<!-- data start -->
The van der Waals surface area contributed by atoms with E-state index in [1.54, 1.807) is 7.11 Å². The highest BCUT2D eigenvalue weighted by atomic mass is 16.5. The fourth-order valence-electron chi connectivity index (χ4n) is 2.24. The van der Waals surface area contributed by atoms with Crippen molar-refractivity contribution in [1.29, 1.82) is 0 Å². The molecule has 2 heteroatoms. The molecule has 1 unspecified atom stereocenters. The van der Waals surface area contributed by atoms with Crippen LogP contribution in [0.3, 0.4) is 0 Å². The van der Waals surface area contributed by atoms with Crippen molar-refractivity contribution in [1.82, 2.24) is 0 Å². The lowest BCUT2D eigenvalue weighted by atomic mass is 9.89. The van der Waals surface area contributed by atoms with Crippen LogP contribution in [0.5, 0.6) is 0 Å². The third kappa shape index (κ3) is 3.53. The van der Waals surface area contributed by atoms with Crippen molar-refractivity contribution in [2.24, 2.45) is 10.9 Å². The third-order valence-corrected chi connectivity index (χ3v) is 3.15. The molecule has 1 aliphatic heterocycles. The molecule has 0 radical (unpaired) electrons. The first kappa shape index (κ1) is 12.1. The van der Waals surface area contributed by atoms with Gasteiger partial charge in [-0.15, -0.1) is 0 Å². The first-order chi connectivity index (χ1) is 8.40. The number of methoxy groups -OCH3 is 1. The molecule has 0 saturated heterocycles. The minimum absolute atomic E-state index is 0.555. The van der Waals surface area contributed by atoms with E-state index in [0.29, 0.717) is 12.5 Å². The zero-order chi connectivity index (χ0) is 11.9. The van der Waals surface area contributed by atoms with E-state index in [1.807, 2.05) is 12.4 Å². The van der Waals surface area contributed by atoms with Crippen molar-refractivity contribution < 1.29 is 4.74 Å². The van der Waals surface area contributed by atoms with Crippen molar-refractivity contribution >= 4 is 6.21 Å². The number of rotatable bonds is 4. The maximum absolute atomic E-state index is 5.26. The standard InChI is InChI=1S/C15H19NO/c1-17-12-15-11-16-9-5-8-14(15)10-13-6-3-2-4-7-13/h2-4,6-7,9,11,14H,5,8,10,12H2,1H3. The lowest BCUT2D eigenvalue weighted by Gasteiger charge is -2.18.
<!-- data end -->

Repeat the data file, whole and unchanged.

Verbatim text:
The van der Waals surface area contributed by atoms with E-state index in [1.54, 1.807) is 7.11 Å². The highest BCUT2D eigenvalue weighted by atomic mass is 16.5. The fourth-order valence-electron chi connectivity index (χ4n) is 2.24. The van der Waals surface area contributed by atoms with Crippen molar-refractivity contribution in [1.29, 1.82) is 0 Å². The molecule has 2 heteroatoms. The molecule has 1 unspecified atom stereocenters. The van der Waals surface area contributed by atoms with Crippen LogP contribution in [0.3, 0.4) is 0 Å². The van der Waals surface area contributed by atoms with Crippen molar-refractivity contribution in [1.82, 2.24) is 0 Å². The lowest BCUT2D eigenvalue weighted by atomic mass is 9.89. The van der Waals surface area contributed by atoms with Crippen LogP contribution in [0.5, 0.6) is 0 Å². The third kappa shape index (κ3) is 3.53. The van der Waals surface area contributed by atoms with Crippen molar-refractivity contribution in [2.24, 2.45) is 10.9 Å². The third-order valence-corrected chi connectivity index (χ3v) is 3.15. The molecule has 1 aliphatic heterocycles. The molecule has 0 radical (unpaired) electrons. The first kappa shape index (κ1) is 12.1. The van der Waals surface area contributed by atoms with Gasteiger partial charge in [-0.15, -0.1) is 0 Å². The first-order chi connectivity index (χ1) is 8.40. The number of methoxy groups -OCH3 is 1. The molecule has 0 saturated heterocycles. The minimum absolute atomic E-state index is 0.555. The van der Waals surface area contributed by atoms with E-state index in [0.29, 0.717) is 12.5 Å². The zero-order chi connectivity index (χ0) is 11.9. The van der Waals surface area contributed by atoms with E-state index in [1.807, 2.05) is 12.4 Å². The van der Waals surface area contributed by atoms with Crippen molar-refractivity contribution < 1.29 is 4.74 Å². The van der Waals surface area contributed by atoms with Crippen molar-refractivity contribution >= 4 is 6.21 Å². The number of rotatable bonds is 4. The maximum absolute atomic E-state index is 5.26. The standard InChI is InChI=1S/C15H19NO/c1-17-12-15-11-16-9-5-8-14(15)10-13-6-3-2-4-7-13/h2-4,6-7,9,11,14H,5,8,10,12H2,1H3. The lowest BCUT2D eigenvalue weighted by Gasteiger charge is -2.18.